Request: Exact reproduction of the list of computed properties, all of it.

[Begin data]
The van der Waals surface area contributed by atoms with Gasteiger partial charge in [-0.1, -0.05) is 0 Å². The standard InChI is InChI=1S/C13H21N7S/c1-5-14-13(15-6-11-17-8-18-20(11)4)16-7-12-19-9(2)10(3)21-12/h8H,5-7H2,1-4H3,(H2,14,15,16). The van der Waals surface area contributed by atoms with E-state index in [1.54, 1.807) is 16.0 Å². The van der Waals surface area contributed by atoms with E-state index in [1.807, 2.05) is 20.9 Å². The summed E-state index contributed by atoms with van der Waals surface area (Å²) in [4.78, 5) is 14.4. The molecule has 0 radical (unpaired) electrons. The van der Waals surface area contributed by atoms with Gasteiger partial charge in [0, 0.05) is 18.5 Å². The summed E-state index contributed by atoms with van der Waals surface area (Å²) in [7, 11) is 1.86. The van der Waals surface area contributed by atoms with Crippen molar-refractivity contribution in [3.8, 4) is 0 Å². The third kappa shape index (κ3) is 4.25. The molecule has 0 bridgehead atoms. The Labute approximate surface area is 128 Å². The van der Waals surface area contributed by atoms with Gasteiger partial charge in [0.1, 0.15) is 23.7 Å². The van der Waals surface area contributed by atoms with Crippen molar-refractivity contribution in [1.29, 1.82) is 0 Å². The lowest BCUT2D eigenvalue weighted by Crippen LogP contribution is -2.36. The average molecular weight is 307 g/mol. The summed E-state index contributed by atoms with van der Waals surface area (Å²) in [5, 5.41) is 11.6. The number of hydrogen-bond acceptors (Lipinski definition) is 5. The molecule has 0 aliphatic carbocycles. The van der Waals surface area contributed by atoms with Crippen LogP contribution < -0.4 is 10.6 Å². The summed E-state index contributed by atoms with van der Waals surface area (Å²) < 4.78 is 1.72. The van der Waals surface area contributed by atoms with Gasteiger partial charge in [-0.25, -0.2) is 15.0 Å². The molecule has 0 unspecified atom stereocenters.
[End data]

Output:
The van der Waals surface area contributed by atoms with Gasteiger partial charge in [-0.1, -0.05) is 0 Å². The standard InChI is InChI=1S/C13H21N7S/c1-5-14-13(15-6-11-17-8-18-20(11)4)16-7-12-19-9(2)10(3)21-12/h8H,5-7H2,1-4H3,(H2,14,15,16). The van der Waals surface area contributed by atoms with E-state index in [1.54, 1.807) is 16.0 Å². The van der Waals surface area contributed by atoms with E-state index in [1.807, 2.05) is 20.9 Å². The summed E-state index contributed by atoms with van der Waals surface area (Å²) in [4.78, 5) is 14.4. The molecule has 0 radical (unpaired) electrons. The van der Waals surface area contributed by atoms with Gasteiger partial charge in [0, 0.05) is 18.5 Å². The summed E-state index contributed by atoms with van der Waals surface area (Å²) in [7, 11) is 1.86. The van der Waals surface area contributed by atoms with Crippen molar-refractivity contribution in [3.8, 4) is 0 Å². The third kappa shape index (κ3) is 4.25. The molecule has 0 bridgehead atoms. The Labute approximate surface area is 128 Å². The van der Waals surface area contributed by atoms with Gasteiger partial charge in [0.1, 0.15) is 23.7 Å². The van der Waals surface area contributed by atoms with Crippen molar-refractivity contribution in [1.29, 1.82) is 0 Å². The lowest BCUT2D eigenvalue weighted by Crippen LogP contribution is -2.36. The average molecular weight is 307 g/mol. The summed E-state index contributed by atoms with van der Waals surface area (Å²) in [5, 5.41) is 11.6. The number of hydrogen-bond acceptors (Lipinski definition) is 5. The molecule has 0 aliphatic carbocycles. The van der Waals surface area contributed by atoms with Crippen LogP contribution < -0.4 is 10.6 Å². The summed E-state index contributed by atoms with van der Waals surface area (Å²) < 4.78 is 1.72. The van der Waals surface area contributed by atoms with Gasteiger partial charge in [-0.25, -0.2) is 15.0 Å². The molecule has 0 unspecified atom stereocenters.